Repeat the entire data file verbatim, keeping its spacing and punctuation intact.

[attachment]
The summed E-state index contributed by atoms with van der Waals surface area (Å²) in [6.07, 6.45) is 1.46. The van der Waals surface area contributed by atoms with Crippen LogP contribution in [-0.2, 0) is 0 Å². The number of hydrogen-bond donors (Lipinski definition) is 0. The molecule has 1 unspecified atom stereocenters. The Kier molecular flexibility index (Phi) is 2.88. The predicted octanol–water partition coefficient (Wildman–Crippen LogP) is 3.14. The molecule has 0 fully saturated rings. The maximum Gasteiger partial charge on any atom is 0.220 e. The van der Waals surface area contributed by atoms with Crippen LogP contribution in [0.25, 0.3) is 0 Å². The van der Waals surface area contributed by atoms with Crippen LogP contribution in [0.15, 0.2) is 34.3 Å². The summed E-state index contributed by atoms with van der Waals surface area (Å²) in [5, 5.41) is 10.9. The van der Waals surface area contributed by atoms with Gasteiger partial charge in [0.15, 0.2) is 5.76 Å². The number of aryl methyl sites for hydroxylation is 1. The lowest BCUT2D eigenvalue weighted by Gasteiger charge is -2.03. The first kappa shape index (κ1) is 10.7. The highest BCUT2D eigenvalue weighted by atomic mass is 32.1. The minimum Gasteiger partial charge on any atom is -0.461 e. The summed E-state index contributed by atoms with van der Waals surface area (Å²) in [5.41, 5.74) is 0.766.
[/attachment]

The summed E-state index contributed by atoms with van der Waals surface area (Å²) in [6.07, 6.45) is 1.46. The van der Waals surface area contributed by atoms with Crippen LogP contribution in [-0.2, 0) is 0 Å². The number of hydrogen-bond donors (Lipinski definition) is 0. The molecule has 1 unspecified atom stereocenters. The Kier molecular flexibility index (Phi) is 2.88. The predicted octanol–water partition coefficient (Wildman–Crippen LogP) is 3.14. The molecule has 0 fully saturated rings. The maximum Gasteiger partial charge on any atom is 0.220 e. The van der Waals surface area contributed by atoms with Crippen LogP contribution in [0.25, 0.3) is 0 Å². The van der Waals surface area contributed by atoms with Crippen LogP contribution in [0.15, 0.2) is 34.3 Å². The summed E-state index contributed by atoms with van der Waals surface area (Å²) in [5, 5.41) is 10.9. The van der Waals surface area contributed by atoms with Gasteiger partial charge in [0.15, 0.2) is 5.76 Å². The number of aryl methyl sites for hydroxylation is 1. The lowest BCUT2D eigenvalue weighted by Gasteiger charge is -2.03. The first kappa shape index (κ1) is 10.7. The highest BCUT2D eigenvalue weighted by atomic mass is 32.1. The minimum Gasteiger partial charge on any atom is -0.461 e. The summed E-state index contributed by atoms with van der Waals surface area (Å²) in [5.41, 5.74) is 0.766.